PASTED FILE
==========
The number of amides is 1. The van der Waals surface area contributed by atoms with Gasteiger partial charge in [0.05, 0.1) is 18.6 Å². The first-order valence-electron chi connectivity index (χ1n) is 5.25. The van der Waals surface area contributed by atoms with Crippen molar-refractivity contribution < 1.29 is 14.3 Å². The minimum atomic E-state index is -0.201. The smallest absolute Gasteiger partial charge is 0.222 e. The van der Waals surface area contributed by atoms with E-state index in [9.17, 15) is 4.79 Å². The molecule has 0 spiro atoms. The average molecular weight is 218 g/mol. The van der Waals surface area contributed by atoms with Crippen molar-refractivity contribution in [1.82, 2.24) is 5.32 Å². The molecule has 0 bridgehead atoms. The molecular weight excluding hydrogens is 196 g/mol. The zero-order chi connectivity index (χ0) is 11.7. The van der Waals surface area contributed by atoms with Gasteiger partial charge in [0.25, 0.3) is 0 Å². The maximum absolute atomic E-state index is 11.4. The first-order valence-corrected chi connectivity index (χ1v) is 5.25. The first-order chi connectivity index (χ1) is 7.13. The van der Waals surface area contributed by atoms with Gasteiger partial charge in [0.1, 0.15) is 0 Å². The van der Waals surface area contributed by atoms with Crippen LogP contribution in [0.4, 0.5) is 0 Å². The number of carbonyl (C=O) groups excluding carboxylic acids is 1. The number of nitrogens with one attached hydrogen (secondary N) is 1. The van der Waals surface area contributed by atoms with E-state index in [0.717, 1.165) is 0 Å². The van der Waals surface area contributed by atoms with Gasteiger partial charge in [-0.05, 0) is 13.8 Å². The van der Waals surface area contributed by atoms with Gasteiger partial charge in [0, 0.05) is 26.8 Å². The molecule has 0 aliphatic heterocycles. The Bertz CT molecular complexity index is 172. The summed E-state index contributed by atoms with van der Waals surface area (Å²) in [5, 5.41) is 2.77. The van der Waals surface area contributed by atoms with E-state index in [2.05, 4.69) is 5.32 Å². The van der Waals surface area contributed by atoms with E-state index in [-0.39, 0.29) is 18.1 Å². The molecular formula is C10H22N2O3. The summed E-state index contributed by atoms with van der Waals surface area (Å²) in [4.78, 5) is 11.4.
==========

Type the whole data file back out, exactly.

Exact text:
The number of amides is 1. The van der Waals surface area contributed by atoms with Gasteiger partial charge in [0.05, 0.1) is 18.6 Å². The first-order valence-electron chi connectivity index (χ1n) is 5.25. The van der Waals surface area contributed by atoms with Crippen molar-refractivity contribution < 1.29 is 14.3 Å². The minimum atomic E-state index is -0.201. The smallest absolute Gasteiger partial charge is 0.222 e. The van der Waals surface area contributed by atoms with E-state index in [9.17, 15) is 4.79 Å². The molecule has 0 spiro atoms. The average molecular weight is 218 g/mol. The van der Waals surface area contributed by atoms with Crippen molar-refractivity contribution in [1.82, 2.24) is 5.32 Å². The molecule has 0 bridgehead atoms. The molecular weight excluding hydrogens is 196 g/mol. The zero-order chi connectivity index (χ0) is 11.7. The van der Waals surface area contributed by atoms with Gasteiger partial charge in [0.25, 0.3) is 0 Å². The maximum absolute atomic E-state index is 11.4. The first-order valence-corrected chi connectivity index (χ1v) is 5.25. The first-order chi connectivity index (χ1) is 7.13. The van der Waals surface area contributed by atoms with Gasteiger partial charge in [0.1, 0.15) is 0 Å². The van der Waals surface area contributed by atoms with Crippen LogP contribution in [0.4, 0.5) is 0 Å². The number of carbonyl (C=O) groups excluding carboxylic acids is 1. The number of nitrogens with one attached hydrogen (secondary N) is 1. The van der Waals surface area contributed by atoms with E-state index in [0.717, 1.165) is 0 Å². The van der Waals surface area contributed by atoms with Gasteiger partial charge in [-0.05, 0) is 13.8 Å². The van der Waals surface area contributed by atoms with Gasteiger partial charge in [0, 0.05) is 26.8 Å². The molecule has 0 aliphatic heterocycles. The Bertz CT molecular complexity index is 172. The summed E-state index contributed by atoms with van der Waals surface area (Å²) in [5, 5.41) is 2.77. The van der Waals surface area contributed by atoms with E-state index in [2.05, 4.69) is 5.32 Å². The van der Waals surface area contributed by atoms with E-state index in [-0.39, 0.29) is 18.1 Å². The molecular formula is C10H22N2O3. The summed E-state index contributed by atoms with van der Waals surface area (Å²) in [4.78, 5) is 11.4.